Forgiving 120% of loans could also lead to a dangerous precedent, Austin Scott explains. USDA has already settled in the Pigford case which in 1997 and 2010 paid out over $2 billion in discriminatory claims to Black farmers.

Rep. Vicki Hartlzer, R-Mo., filed an amendment to limit the scope of this debt forgiveness to farmers of color to debt incurred during COVID-19.

Specific provisions

The lone Republican approved amendment was introduced by Feenstra to add a provision to make assistance available to producers who suffered disaster losses in 2020 -- including losses due to high winds and the derecho that devastated a large swath of Iowa. The National Oceanic and Atmospheric Administration estimated damages from the derecho to be $7.5 billion, which is a larger cost than nine of last year’s 10 hurricanes and tropical storms that made landfall. The provision would provide payments to producers who suffered damages as a result of the derecho through the USDA’s Wildfire and Hurricane Indemnity Program (WHIP). Axne, the loan Democrat vote, serves in a predominantly rural district in Western Iowa with some western Des Moines suburbs.

Despite arguments made by the majority, this amendment would not impact the overall budgetary impacts of this legislation; it would simply redirect some of the $4 billion in funding allocated in the relevant section towards this needed purpose, says a statement from Feenstra.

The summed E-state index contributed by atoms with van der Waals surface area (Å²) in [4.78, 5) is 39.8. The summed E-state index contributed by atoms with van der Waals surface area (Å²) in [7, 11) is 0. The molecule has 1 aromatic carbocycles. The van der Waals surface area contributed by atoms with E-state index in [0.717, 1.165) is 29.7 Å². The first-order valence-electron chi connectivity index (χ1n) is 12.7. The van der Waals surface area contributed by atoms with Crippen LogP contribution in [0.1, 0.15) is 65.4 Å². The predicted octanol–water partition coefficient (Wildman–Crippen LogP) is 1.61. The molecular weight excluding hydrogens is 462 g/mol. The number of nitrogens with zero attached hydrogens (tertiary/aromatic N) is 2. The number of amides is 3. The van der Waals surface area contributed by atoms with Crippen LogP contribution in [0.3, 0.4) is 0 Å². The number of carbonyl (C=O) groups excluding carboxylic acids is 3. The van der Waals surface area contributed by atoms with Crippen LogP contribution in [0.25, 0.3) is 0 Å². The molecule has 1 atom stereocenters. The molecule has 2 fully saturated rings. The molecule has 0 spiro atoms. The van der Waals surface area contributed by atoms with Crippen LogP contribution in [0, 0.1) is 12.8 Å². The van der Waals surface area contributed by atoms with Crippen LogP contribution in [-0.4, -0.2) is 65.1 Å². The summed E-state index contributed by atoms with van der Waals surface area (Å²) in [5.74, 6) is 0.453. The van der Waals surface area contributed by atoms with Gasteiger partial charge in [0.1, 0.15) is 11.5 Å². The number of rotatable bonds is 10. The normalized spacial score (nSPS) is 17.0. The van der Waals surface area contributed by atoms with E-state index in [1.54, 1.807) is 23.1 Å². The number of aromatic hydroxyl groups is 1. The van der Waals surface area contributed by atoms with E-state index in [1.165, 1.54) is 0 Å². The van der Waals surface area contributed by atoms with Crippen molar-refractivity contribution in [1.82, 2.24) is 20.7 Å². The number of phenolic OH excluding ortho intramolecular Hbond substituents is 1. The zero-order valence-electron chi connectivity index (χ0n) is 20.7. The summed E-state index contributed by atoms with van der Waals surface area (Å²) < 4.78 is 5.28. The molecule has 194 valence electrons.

Scott says overall the bill will help to continue the vital food assistance through the SNAP Program as families face continuing uncertainty under this pandemic, while allowing the secretary of agriculture to assist “rural communities in helping their citizens access food assistance and health care, including access to COVID-19 vaccines, and shoring up our food supply chains.”

Senate Agriculture Committee Chairwoman Debbie Stabenow worked with Scott and House Education and Labor Committee Chairman Bobby Scott, D-Va., to secure the provisions in the ag portion of the bill.

Specifically, the bill extends the 15% increase in SNAP benefits for all participants through September 30, 2021. It provides support to states to implement this change. It also provides $25 million to USDA to support the expansion of online SNAP through investments in technology modernization and increased technical assistance. This is similar to the Expanding SNAP Options Act that was introduced by Sen. Dick Durbin, D-Ill., and Rep. Robin Kelly, D-Ill., last year. 

According to a statement from Stabenow, inspired by Stabenow’s bipartisan Food Supply Protection Act, the bill responds to the COVID-19 disruptions in the food supply chain and makes long-term investments to increase the resiliency of the food supply in the future.